With lots of psychological help and support from his family, Rick was able to grow past the urge to pull. His hair eventually grew back in -- no longer blond and thick, but brown and thin in some areas. His hair even curls when he lets it get longer than an inch.
As I'm typing this, he is sitting on the sofa pulling away at the hair on the top of his head. I wanna bawl (again).
John was a fixture in my life until I was five and he six. He was the boy up the street. He was the child I played with on a regular basis. Our mothers were friends and therefore we were friends.
He was a hellion.
My earliest memory of John is when he and Jim, another neighbor child, decided we were going to play hide and seek in the woods. We were three at the time. We shouldn't have even been thinking about going into the woods. But we did. I hid behind a tree and waited for John to find me. I waited and waited and waited. He never did find me, because he never looked! I bawled. I wept. I managed to find my way out of the woods. We were in college before we told our parents about that incident.
There was major construction going on in our neighborhood. New apartments were being erected at the top of the hill a few doors down from John's house. John loved running over and climbing on equipement. One day he thought it would be great fun to climb a ladder and walk across the ridgepole. I just remember fear. Our mothers have told us so much about this incident that it is hard to tell what part is a true memory.
When my mother was in the hospital giving birth to my brother, I stayed at John's house. We built a fort on the twin bed. Easy to do. Involved hanging a blanket from the top bunk. We huddled behind that blanket and played until my dad came to get me. Two kids sitting in the dark... one scared and not truly understanding why her mother was in the hospital, the other trying to figure out how to create more havoc.
And he did make a huge mess. He pulled out the drawers of his dresser so that he could climb them. He didn't expect the thing to flip over on him though. Somehow he managed to get back into our fort before his mom came running into the room to find out what was going on. We pretended to be asleep.
Hard to imagine that the little hell-raiser is now a father to twins.
swimming in circles
It's that time of the month. Yep, cannot be avoided. Oh what fun!
Yes, I had to go to the pet store and buy feeder fish for Rick's turtles. I know, I know. Turtles like to eat live fish. They do this in the wild and eating fish is good for them. But the guilt!
Today Brooks and I bought 10 little guppies (poor things). We put them in the turtle tank to acclimate to the water before pouring them out of the safety of the bag. Skittles immediately pounced and found himself in the corner. No fish to make up for his humiliating skull bashing. Grimm swam as fast as he could after the guppies, but the guppies were faster.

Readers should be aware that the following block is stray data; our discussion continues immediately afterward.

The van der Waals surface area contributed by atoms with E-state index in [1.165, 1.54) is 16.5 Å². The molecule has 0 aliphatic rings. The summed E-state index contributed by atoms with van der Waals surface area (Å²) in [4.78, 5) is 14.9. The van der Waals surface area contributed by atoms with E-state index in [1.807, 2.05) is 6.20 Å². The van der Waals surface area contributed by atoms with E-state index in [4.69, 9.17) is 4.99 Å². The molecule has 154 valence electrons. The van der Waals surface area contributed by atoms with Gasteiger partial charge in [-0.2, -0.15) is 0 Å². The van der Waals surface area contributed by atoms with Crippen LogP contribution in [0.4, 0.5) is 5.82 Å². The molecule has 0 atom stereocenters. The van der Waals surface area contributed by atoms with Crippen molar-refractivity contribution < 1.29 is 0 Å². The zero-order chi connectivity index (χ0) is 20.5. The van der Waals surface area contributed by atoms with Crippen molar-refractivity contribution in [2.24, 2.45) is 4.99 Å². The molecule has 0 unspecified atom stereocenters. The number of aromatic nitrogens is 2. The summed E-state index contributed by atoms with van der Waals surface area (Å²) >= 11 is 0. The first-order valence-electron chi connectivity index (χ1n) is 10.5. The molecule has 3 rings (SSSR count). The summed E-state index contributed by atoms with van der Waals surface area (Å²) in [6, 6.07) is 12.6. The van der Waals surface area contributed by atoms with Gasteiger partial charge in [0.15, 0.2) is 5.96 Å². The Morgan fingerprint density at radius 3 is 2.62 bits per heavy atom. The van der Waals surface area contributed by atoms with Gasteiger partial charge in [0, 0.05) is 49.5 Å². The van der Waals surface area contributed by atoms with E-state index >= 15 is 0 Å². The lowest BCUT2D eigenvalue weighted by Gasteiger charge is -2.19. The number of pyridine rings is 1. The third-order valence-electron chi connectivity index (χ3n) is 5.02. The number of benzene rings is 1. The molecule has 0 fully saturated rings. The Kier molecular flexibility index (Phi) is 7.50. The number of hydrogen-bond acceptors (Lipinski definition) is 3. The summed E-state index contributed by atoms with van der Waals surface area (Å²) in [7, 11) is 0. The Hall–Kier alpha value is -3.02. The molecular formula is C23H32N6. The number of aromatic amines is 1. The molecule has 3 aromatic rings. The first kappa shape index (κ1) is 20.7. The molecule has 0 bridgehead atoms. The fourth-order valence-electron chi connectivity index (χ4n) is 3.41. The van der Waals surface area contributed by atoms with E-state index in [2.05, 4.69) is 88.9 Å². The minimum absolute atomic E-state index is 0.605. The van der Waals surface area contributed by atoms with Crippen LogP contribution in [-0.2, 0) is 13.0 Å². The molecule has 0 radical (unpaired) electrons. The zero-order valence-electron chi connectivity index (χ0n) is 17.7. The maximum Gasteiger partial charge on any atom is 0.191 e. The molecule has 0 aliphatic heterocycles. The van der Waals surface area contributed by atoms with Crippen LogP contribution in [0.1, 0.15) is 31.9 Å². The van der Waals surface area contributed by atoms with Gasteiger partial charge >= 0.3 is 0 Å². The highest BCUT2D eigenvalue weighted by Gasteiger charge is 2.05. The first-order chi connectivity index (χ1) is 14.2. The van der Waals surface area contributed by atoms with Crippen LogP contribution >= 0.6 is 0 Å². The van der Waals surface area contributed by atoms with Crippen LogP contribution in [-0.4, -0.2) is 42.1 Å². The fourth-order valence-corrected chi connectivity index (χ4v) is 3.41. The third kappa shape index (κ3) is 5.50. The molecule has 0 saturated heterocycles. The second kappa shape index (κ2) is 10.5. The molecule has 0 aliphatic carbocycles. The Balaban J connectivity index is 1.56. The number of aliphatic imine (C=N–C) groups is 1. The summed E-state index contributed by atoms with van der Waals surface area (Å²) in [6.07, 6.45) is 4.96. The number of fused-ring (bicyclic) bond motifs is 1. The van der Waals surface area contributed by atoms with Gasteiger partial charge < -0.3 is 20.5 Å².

Round and round the guppies swam. Round and round Grimm chased. Skittles stayed in his corner snapping at reflections.
Brooks and I stopped watching the grim comedy and went to pick up Kari from horse camp and Rick from his party. We made bets as to how many fish would be remaining in the turtle tank when we returned.
Never did we expect to find all the fish still alive!
I was not even 2 years old and already totally in love with the snow. Snow gives me warm feelings: hot cocoa, playing with my friends, sledding with my mom, hurling snowballs at my brother, finding out the cold way what white-washing means (Thanks, Aunt Evelyn!).
can no longer say I'm shy!
Once upon a time I couldn't bring myself to speak to strangers or look them in the face. If someone spoke to me, I would pretend I didn't hear them or excuse myself as quickly as possible. I couldn't even go to the concession stand and order a coke. (Thank goodness for younger brothers.)
I was the second definition of shy in the American Heritage Dictionary:
2. a. Drawing back from contact or familiarity with others; retiring or reserved.
2. b. Marked by reserve or diffidence: a shy glance.
When I applied for a sales job in 1993 one of the questions I was asked during the interview was "What aspect of your personality is the one you have to work hardest to overcome?" Duh! I admitted that I had a difficult time talking to new people, approaching them, that sort of thing, but that this aspect of myself was one that I was determined to overcome.
And I have. Today is simply the first day that I can look myself in the mirror, grin hugely and say, "You've come a long way, baby."